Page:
Food for Thought: The stock market rally of the past few days has been a welcome break from the kamikaze dive we’ve experienced since mid-December. This is the time for caution. We’ve urged you to have an exit strategy. Now is the time to implement that strategy. The recent strength in the stock market may be a bounce before we head lower. Selling into this rally and raising cash is the prudent move.
The Economy: Fed Chair Yellen appeared before Congress this week. She put on her most patient Grandma Face for the Alfred E. Neuman grandstanding of her inquisitors. Yellen acknowledged that the economic environment had become more uncertain. She mentioned falling stock and commodity prices, tightening credit conditions and uncertainty over China as causes for concern. She observed that weakness in the global economy had made life more challenging for U.S. businesses. In response to questioning she indicated that while an interest rate cut was not in the cards, 4 increases this year was still a possibility. When asked about a possible Fed move to negative interest rates, Yellen said that the Fed hadn’t determined the legality of such a move. In short, specific targets are out and Fed opacity is back in.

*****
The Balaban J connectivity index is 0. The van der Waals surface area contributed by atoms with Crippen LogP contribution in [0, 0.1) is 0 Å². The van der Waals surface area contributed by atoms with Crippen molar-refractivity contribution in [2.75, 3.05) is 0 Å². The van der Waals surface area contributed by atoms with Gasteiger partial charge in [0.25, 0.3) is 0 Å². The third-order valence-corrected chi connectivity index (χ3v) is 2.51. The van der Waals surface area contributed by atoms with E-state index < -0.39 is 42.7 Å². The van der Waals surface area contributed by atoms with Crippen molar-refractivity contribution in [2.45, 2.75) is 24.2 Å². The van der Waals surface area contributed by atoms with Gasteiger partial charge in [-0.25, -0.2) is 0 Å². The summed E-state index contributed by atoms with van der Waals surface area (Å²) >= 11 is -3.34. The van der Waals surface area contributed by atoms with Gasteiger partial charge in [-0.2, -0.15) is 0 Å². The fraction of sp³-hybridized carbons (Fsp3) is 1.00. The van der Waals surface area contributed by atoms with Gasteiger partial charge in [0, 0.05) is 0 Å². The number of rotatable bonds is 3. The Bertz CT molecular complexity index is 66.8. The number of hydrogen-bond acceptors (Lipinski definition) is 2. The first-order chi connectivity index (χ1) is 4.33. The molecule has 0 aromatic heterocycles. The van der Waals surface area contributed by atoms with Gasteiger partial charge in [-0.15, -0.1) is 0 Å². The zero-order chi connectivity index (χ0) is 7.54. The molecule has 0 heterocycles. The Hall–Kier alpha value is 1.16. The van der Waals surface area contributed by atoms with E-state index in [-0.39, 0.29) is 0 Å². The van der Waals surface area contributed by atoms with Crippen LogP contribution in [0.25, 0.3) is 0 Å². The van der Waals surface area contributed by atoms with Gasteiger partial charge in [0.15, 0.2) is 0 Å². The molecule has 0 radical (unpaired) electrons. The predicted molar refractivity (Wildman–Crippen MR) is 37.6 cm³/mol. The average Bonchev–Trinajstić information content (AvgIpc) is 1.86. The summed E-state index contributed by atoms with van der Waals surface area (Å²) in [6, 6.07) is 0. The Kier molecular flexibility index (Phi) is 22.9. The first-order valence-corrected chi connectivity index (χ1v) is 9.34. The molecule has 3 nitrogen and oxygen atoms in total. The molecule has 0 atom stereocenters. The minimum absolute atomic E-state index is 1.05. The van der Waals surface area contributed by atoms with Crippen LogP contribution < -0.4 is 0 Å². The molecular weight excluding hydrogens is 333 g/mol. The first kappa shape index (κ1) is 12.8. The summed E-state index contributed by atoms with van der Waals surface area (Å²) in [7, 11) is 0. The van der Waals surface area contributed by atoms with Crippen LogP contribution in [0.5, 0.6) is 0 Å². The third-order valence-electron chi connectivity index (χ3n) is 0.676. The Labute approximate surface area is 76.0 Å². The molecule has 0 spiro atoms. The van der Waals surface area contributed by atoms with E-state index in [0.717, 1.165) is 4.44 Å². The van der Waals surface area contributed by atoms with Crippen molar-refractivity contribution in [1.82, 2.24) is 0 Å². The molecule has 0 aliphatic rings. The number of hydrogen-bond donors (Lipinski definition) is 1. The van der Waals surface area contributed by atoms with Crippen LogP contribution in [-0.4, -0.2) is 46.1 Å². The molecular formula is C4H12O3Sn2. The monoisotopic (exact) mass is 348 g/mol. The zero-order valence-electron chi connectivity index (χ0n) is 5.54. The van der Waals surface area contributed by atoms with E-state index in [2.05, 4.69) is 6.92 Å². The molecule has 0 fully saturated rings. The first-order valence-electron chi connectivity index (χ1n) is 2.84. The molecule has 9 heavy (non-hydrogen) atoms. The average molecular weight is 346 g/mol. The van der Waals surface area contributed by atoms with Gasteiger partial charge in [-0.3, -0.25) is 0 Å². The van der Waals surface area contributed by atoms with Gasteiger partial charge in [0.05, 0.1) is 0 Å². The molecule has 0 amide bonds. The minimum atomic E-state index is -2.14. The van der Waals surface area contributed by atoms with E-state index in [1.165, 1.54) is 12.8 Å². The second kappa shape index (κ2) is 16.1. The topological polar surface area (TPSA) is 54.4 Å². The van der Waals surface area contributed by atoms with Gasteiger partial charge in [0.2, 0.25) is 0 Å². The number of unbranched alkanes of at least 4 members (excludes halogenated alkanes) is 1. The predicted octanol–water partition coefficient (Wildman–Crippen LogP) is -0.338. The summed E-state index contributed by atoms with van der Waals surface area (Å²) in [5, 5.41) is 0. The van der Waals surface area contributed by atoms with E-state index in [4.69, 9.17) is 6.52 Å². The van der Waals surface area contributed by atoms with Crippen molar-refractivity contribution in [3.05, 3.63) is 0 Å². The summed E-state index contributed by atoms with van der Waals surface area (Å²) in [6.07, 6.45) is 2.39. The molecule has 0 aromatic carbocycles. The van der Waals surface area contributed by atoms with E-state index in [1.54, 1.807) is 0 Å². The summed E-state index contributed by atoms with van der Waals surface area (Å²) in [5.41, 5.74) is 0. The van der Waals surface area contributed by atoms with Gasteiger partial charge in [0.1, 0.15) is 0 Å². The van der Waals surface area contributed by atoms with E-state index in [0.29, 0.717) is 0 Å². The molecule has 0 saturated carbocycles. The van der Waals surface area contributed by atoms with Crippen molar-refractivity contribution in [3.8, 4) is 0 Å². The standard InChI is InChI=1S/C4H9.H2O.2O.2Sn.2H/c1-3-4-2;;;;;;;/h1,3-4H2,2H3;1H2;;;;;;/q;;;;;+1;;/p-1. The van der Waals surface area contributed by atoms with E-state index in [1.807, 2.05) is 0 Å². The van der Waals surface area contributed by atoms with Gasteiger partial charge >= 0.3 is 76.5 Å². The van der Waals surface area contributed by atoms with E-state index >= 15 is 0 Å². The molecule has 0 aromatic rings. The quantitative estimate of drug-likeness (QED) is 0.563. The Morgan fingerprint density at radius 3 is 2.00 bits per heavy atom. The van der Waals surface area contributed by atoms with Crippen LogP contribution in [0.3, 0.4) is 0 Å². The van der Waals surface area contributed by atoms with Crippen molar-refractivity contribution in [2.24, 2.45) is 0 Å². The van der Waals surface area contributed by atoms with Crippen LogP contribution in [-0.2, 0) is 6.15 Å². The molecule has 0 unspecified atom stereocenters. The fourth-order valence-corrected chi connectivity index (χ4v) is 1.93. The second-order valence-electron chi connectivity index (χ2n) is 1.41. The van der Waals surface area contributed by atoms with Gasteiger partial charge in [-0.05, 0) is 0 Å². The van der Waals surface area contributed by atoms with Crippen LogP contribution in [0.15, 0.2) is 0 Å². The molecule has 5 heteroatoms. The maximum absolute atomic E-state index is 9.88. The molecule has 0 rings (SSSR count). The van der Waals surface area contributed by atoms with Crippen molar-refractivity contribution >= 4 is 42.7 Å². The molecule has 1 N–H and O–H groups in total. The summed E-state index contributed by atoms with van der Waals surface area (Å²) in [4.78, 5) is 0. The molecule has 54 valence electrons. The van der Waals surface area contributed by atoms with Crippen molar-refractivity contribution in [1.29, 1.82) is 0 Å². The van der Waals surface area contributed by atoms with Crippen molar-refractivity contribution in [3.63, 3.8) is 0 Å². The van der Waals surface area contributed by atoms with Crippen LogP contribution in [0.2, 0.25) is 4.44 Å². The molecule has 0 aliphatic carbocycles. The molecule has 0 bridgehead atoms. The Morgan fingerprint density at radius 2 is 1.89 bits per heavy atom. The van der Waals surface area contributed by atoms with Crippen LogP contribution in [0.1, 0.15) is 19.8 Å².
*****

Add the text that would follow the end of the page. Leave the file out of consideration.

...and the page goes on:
Food for Thought: Oil is presenting a rare opportunity. Timing is everything. There are a variety of ways to position for this. Stocks, bonds, mutual funds, exchange traded funds and notes, futures and options are examples of how to participate in the coming price rise. We believe that a pure oil play is the most effective way to capture value. Contact us if you have questions.
Qualcomm (QCOM) was down 15% after reporting earnings this week. If you had $5 million in QCOM, you lost $750,000 overnight. The premier San Diego company which faces changes in the mobile space, has announced massive layoffs and a stock buyback program. Some are calling for the company to be split up. The carnage in QCOM is the perfect example for why employees should diversify out of company stock in their retirement plans. Stories of employees who become instant billionaires dominate the media. Much more common are employees who are impoverished when their company stock heads south. Just as the odds are against you winning the lottery, they are against you being employed by the next Apple, or Tesla or Facebook. Invest with common sense.